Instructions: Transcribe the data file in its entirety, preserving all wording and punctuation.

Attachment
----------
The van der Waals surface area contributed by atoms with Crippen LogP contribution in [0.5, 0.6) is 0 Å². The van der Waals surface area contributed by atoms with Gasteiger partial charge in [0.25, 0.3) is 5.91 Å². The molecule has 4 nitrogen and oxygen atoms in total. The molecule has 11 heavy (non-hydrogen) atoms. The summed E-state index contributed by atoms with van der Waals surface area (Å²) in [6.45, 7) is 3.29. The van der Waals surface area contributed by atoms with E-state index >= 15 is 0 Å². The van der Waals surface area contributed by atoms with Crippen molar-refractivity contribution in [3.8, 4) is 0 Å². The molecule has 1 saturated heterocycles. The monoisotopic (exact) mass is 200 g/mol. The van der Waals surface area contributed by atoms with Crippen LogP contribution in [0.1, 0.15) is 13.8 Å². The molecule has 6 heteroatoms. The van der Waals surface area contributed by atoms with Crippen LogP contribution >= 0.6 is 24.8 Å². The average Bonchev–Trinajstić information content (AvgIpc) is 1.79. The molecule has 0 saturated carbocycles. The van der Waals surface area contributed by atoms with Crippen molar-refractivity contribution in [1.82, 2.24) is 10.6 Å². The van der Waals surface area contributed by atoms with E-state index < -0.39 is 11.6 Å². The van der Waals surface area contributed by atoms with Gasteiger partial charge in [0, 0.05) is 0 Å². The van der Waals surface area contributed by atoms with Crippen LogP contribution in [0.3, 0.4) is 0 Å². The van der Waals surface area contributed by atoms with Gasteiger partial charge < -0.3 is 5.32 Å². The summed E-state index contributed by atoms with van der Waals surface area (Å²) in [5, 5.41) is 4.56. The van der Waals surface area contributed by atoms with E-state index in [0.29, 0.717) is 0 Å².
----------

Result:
The van der Waals surface area contributed by atoms with Crippen LogP contribution in [0.5, 0.6) is 0 Å². The van der Waals surface area contributed by atoms with Gasteiger partial charge in [0.25, 0.3) is 5.91 Å². The molecule has 4 nitrogen and oxygen atoms in total. The molecule has 11 heavy (non-hydrogen) atoms. The summed E-state index contributed by atoms with van der Waals surface area (Å²) in [6.45, 7) is 3.29. The van der Waals surface area contributed by atoms with E-state index >= 15 is 0 Å². The van der Waals surface area contributed by atoms with Crippen molar-refractivity contribution in [3.8, 4) is 0 Å². The molecule has 1 saturated heterocycles. The monoisotopic (exact) mass is 200 g/mol. The van der Waals surface area contributed by atoms with Crippen LogP contribution in [0.1, 0.15) is 13.8 Å². The molecule has 6 heteroatoms. The van der Waals surface area contributed by atoms with Crippen LogP contribution >= 0.6 is 24.8 Å². The average Bonchev–Trinajstić information content (AvgIpc) is 1.79. The molecule has 0 saturated carbocycles. The van der Waals surface area contributed by atoms with Crippen molar-refractivity contribution in [1.82, 2.24) is 10.6 Å². The van der Waals surface area contributed by atoms with E-state index < -0.39 is 11.6 Å². The van der Waals surface area contributed by atoms with Gasteiger partial charge in [0, 0.05) is 0 Å². The van der Waals surface area contributed by atoms with Crippen LogP contribution in [0.3, 0.4) is 0 Å². The van der Waals surface area contributed by atoms with Gasteiger partial charge < -0.3 is 5.32 Å². The summed E-state index contributed by atoms with van der Waals surface area (Å²) in [5, 5.41) is 4.56. The van der Waals surface area contributed by atoms with E-state index in [0.29, 0.717) is 0 Å².